Do not dilute fructose, dextrose, and phosphoric acid with other liquids. Also, do not drink any other liquids immediately before or after taking fructose, dextrose, and phosphoric acid. To do so may keep fructose, dextrose, and phosphoric acid from working properly.
The dose of fructose, dextrose, and phosphoric acid will be different for different patients. Follow your doctor's orders or the directions on the label. The following information includes only the average doses of fructose, dextrose, and phosphoric acid. If your dose is different, do not change it unless your doctor tells you to do so.
The amount of medicine that you take depends on the strength of the medicine. Also, the number of doses you take each day, the time allowed between doses, and the length of time you take the medicine depend on the medical problem for which you are using the medicine.
- For oral dosage form (oral solution):
- For morning sickness:
- Pregnant women: One or two tablespoonfuls upon arising and every three hours as needed.
- For nausea:
- Adults: One or two tablespoonfuls. Dose may be repeated every fifteen minutes until nausea stops. You should not take this product for more than one hour (5 doses) without checking with your doctor.
- Children over 3 years of age: One or two teaspoonfuls. Dose may be repeated every fifteen minutes until nausea stops. This product should not be taken for more than one hour (5 doses) without checking with your doctor.
- Children under 3 years of age: Use is not recommended.
- For morning sickness:
Store the medicine in a closed container at room temperature, away from heat, moisture, and direct light. Keep from freezing.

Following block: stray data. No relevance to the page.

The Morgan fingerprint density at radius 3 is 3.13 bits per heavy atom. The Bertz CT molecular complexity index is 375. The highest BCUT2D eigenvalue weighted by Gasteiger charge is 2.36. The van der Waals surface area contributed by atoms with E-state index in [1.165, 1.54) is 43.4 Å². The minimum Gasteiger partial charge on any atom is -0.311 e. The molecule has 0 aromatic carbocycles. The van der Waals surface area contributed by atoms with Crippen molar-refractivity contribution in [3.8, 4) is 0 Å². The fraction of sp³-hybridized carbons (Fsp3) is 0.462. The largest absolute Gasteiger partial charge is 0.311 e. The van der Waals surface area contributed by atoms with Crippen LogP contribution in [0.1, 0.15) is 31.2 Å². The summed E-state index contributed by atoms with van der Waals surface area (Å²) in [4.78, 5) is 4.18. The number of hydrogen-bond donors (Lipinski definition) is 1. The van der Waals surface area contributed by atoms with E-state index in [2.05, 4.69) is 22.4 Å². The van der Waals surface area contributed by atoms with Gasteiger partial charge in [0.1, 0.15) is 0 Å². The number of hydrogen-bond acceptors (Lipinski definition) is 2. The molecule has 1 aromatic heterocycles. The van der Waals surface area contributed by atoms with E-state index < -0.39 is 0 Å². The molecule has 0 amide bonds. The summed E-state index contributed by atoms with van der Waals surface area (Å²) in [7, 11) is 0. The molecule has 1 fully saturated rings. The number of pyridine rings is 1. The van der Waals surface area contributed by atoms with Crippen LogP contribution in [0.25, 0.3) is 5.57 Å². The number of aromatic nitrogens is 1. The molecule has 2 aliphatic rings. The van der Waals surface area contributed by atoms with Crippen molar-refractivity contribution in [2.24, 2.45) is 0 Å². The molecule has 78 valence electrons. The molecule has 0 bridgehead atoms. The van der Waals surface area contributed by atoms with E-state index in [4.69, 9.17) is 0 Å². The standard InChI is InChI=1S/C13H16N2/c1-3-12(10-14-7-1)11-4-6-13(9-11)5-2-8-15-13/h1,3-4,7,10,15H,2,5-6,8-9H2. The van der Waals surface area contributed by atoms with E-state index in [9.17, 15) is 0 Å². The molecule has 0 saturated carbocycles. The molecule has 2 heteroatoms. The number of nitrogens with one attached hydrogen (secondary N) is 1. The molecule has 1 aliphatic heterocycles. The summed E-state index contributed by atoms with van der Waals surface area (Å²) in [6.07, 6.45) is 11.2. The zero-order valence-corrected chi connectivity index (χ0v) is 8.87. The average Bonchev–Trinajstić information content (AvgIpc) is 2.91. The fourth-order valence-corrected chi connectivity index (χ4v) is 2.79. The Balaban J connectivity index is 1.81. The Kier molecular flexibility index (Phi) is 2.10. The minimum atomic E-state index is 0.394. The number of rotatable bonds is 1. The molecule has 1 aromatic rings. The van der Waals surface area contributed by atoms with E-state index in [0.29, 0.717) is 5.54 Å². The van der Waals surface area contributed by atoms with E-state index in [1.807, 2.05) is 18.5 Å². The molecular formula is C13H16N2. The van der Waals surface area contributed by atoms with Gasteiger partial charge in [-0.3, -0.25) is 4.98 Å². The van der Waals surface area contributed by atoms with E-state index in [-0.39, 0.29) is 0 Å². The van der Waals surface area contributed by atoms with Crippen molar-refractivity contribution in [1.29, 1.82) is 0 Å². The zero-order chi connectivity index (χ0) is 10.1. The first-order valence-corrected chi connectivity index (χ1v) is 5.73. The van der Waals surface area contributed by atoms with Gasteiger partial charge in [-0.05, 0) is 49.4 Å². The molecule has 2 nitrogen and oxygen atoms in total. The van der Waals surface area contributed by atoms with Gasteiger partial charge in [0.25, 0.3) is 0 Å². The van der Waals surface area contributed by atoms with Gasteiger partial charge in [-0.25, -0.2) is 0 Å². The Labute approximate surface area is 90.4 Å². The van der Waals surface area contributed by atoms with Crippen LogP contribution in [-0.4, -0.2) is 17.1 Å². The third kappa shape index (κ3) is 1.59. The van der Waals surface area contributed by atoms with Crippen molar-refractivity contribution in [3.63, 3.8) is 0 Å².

Keep out of the reach of children.
Do not keep outdated medicine or medicine no longer needed.
Precautions while using fructose, dextrose, and phosphoric acid
Check with your doctor if your nausea and vomiting continue or become worse after you have taken fructose, dextrose, and phosphoric acid.
Do not take fructose, dextrose, and phosphoric acid if you have any signs of appendicitis or inflamed bowel (such as stomach or lower abdominal pain, cramping, bloating, soreness, or continuing or severe nausea or vomiting). Instead, check with your doctor as soon as possible.
Fructose, dextrose, and phosphoric acid side effects
Along with its needed effects, a medicine may cause some unwanted effects. Although not all of these side effects may occur, if they do occur they may need medical attention.
Stop taking fructose, dextrose, and phosphoric acid and get emergency help immediately if any of the following effects occur:
Signs of fructose intolerance
- swelling of face, arms, and legs
- unusual bleeding
- weight loss
- yellow eyes or skin
Some side effects may occur that usually do not need medical attention. These side effects may go away during treatment as your body adjusts to the medicine. Also, your health care professional may be able to tell you about ways to prevent or reduce some of these side effects. Check with your health care professional if any of the following side effects continue or are bothersome or if you have any questions about them:
Less common- more common with large doses
- stomach or abdominal pain
Other side effects not listed may also occur in some patients. If you notice any other effects, check with your healthcare professional.
Call your doctor for medical advice about side effects. You may report side effects to the FDA at 1-800-FDA-1088.